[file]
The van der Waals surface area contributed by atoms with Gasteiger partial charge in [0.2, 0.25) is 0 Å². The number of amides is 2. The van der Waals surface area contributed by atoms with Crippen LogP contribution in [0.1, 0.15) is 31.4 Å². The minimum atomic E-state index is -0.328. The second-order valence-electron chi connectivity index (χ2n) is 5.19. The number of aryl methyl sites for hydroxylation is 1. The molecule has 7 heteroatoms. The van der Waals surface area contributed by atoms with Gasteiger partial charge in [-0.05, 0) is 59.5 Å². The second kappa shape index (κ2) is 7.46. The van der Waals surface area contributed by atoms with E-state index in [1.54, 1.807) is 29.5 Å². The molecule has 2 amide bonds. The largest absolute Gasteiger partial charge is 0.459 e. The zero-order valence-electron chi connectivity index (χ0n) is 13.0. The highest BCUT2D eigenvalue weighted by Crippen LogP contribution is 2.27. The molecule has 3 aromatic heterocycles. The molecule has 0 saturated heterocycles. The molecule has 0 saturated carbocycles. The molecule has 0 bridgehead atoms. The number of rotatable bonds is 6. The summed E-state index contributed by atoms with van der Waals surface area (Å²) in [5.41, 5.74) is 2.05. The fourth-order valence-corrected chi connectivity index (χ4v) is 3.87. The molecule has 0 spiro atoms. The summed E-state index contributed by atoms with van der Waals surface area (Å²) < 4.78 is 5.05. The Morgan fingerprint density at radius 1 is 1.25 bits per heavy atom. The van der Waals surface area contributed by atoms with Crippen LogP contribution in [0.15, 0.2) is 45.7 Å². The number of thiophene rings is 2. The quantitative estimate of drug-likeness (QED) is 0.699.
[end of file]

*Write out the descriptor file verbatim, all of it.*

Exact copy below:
The van der Waals surface area contributed by atoms with Gasteiger partial charge in [0.2, 0.25) is 0 Å². The number of amides is 2. The van der Waals surface area contributed by atoms with Crippen LogP contribution in [0.1, 0.15) is 31.4 Å². The minimum atomic E-state index is -0.328. The second-order valence-electron chi connectivity index (χ2n) is 5.19. The number of aryl methyl sites for hydroxylation is 1. The molecule has 7 heteroatoms. The van der Waals surface area contributed by atoms with Gasteiger partial charge in [-0.05, 0) is 59.5 Å². The second kappa shape index (κ2) is 7.46. The van der Waals surface area contributed by atoms with E-state index in [1.54, 1.807) is 29.5 Å². The molecule has 2 amide bonds. The largest absolute Gasteiger partial charge is 0.459 e. The zero-order valence-electron chi connectivity index (χ0n) is 13.0. The highest BCUT2D eigenvalue weighted by Crippen LogP contribution is 2.27. The molecule has 3 aromatic heterocycles. The molecule has 0 saturated heterocycles. The molecule has 0 saturated carbocycles. The molecule has 0 bridgehead atoms. The number of rotatable bonds is 6. The summed E-state index contributed by atoms with van der Waals surface area (Å²) in [5.41, 5.74) is 2.05. The fourth-order valence-corrected chi connectivity index (χ4v) is 3.87. The molecule has 0 spiro atoms. The summed E-state index contributed by atoms with van der Waals surface area (Å²) < 4.78 is 5.05. The Morgan fingerprint density at radius 1 is 1.25 bits per heavy atom. The van der Waals surface area contributed by atoms with Crippen LogP contribution in [0.15, 0.2) is 45.7 Å². The number of thiophene rings is 2. The quantitative estimate of drug-likeness (QED) is 0.699.